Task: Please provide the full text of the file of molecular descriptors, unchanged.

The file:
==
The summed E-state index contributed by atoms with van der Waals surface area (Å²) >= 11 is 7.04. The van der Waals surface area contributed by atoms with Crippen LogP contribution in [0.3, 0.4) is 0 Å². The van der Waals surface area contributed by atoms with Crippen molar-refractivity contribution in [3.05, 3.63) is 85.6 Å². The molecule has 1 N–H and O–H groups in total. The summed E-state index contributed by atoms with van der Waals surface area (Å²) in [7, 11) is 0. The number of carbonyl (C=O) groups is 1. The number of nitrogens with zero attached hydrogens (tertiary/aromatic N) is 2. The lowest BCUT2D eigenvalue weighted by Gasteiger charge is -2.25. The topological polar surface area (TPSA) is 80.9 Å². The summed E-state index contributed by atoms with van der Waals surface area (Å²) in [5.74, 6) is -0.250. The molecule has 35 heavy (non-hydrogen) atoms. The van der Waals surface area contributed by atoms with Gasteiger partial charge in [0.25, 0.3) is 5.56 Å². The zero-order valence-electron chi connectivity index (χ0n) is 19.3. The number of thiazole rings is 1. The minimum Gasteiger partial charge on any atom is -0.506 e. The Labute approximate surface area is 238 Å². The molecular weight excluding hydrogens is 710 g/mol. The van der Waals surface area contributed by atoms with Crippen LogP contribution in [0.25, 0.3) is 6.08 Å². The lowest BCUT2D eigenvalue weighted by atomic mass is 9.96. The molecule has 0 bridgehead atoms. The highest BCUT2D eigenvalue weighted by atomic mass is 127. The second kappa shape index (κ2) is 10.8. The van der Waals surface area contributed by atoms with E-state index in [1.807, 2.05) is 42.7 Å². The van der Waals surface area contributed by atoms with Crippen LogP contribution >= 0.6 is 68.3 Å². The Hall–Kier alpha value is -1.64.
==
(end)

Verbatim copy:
The summed E-state index contributed by atoms with van der Waals surface area (Å²) >= 11 is 7.04. The van der Waals surface area contributed by atoms with Crippen LogP contribution in [0.3, 0.4) is 0 Å². The van der Waals surface area contributed by atoms with Crippen molar-refractivity contribution in [3.05, 3.63) is 85.6 Å². The molecule has 1 N–H and O–H groups in total. The summed E-state index contributed by atoms with van der Waals surface area (Å²) in [7, 11) is 0. The number of carbonyl (C=O) groups is 1. The number of nitrogens with zero attached hydrogens (tertiary/aromatic N) is 2. The lowest BCUT2D eigenvalue weighted by Gasteiger charge is -2.25. The topological polar surface area (TPSA) is 80.9 Å². The summed E-state index contributed by atoms with van der Waals surface area (Å²) in [5.74, 6) is -0.250. The molecule has 35 heavy (non-hydrogen) atoms. The van der Waals surface area contributed by atoms with Gasteiger partial charge in [0.25, 0.3) is 5.56 Å². The zero-order valence-electron chi connectivity index (χ0n) is 19.3. The number of thiazole rings is 1. The minimum Gasteiger partial charge on any atom is -0.506 e. The Labute approximate surface area is 238 Å². The molecular weight excluding hydrogens is 710 g/mol. The van der Waals surface area contributed by atoms with Crippen LogP contribution in [0.25, 0.3) is 6.08 Å². The lowest BCUT2D eigenvalue weighted by atomic mass is 9.96. The molecule has 0 bridgehead atoms. The highest BCUT2D eigenvalue weighted by atomic mass is 127. The second kappa shape index (κ2) is 10.8. The van der Waals surface area contributed by atoms with E-state index in [1.807, 2.05) is 42.7 Å². The van der Waals surface area contributed by atoms with Crippen LogP contribution >= 0.6 is 68.3 Å². The Hall–Kier alpha value is -1.64.